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A Fourier Technique for Markerless, Self-Sorted 4D-CBCT: Effect of Respiratory Characteristics

I Vergalasova

I Vergalasova*, J Cai, F Yin, Medical Physics Graduate Program, Duke University, Durham, NC and Department of Radiation Oncology, Duke University Medical Center, Durham, NC

TU-C-213CD-1 Tuesday 10:30:00 AM - 12:30:00 PM Room: 213CD

Purpose: A self-sorted 4D-CBCT technique was previously demonstrated to be successful at directly extracting motion from projection data using Fourier Transform (FT) principles. The technique employed both phase and magnitude information of the FT to identify peak-inspiration projections. This work investigates the effect of various respiratory characteristics on the robustness of the technique.

Methods: With the 4D Digital Extended Cardiac Torso (XCAT) phantom, sixteen distinct patient respiratory scenarios were simulated. CBCT projections were generated per scenario to examine the effect of potential breathing abnormalities, including four inspiration-to-expiration (I/E) ratios as well as three sets of surrogate patient profiles exhibiting irregularities such as baseline shift (BS) only, inconsistent peak-inspiration amplitudes (IPI) only and a combination of these irregularities. Respiratory cycle (RC) lengths of 3-6s were studied, as well as diaphragmatic motion amplitudes ranging from 0.25-2.0cm. Image acquisition parameters were optimally selected to fulfill sampling requirements of 4D-CBCT reconstruction, while maintaining practical dose and scan times. The accuracy of phase assignment of each FT technique per scenario was quantitatively assessed by computing the average phase difference (APD) to the predetermined gold standard, as well as the percentage of projections assigned within 10% phase (PP10) of the gold standard.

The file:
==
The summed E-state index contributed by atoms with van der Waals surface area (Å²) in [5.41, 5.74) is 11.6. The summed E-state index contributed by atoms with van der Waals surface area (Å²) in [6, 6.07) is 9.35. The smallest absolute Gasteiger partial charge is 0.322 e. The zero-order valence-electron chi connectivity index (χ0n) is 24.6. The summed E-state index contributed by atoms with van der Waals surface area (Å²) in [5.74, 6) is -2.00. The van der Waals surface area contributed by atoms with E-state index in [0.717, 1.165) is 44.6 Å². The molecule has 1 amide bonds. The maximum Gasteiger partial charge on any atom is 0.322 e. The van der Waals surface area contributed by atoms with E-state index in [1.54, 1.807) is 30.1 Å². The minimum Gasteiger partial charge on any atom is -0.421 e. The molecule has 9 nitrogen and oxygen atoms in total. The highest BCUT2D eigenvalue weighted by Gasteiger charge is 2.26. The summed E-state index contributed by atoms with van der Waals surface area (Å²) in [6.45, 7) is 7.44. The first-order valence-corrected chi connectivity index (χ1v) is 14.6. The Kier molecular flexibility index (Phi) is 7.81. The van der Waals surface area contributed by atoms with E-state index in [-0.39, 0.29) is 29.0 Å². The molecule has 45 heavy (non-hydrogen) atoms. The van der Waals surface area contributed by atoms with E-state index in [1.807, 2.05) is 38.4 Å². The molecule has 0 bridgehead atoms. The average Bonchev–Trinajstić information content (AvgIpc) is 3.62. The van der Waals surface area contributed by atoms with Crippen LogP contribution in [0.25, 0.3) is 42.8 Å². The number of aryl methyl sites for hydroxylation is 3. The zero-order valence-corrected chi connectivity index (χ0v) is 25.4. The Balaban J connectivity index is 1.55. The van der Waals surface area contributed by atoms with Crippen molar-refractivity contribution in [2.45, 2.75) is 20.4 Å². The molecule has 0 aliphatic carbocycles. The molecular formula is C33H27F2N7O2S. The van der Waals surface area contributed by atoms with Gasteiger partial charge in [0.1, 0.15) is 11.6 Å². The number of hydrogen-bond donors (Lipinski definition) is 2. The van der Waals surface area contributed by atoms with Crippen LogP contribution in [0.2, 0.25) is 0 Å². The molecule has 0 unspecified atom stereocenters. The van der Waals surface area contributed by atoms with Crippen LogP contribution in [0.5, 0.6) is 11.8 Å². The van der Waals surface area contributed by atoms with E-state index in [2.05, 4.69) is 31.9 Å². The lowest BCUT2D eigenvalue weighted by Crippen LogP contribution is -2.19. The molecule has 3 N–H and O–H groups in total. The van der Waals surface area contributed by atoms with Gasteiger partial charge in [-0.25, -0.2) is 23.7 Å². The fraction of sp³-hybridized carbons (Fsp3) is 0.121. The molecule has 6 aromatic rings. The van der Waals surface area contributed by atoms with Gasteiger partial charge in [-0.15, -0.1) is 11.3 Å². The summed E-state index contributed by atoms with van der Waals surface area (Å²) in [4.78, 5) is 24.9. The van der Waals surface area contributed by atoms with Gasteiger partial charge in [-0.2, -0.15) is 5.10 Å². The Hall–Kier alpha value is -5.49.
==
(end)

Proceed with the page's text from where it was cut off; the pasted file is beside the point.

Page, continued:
Results: For all scenarios other than the patient surrogate profiles, FT-phase resulted in APD=0% and PP10=100%. The selected profiles exhibiting BS only, IPI only, and both BS and IPI achieved APDs of 1.3%, 1.5%, and 0.4% and PP10s of 100%, 98.8% and 100%, respectively. FT-magnitude performed less ideally, but still within the acceptable window of APD<10% and PP10 around 90% and greater for all factors other than diaphragm motion amplitude, where the robustness was substantially degraded below 1.5cm.

Conclusions: Both Fourier techniques performed robustly across a diverse set of respiratory variables. However, FT-phase was more accurate than FT-magnitude for all studied scenarios.

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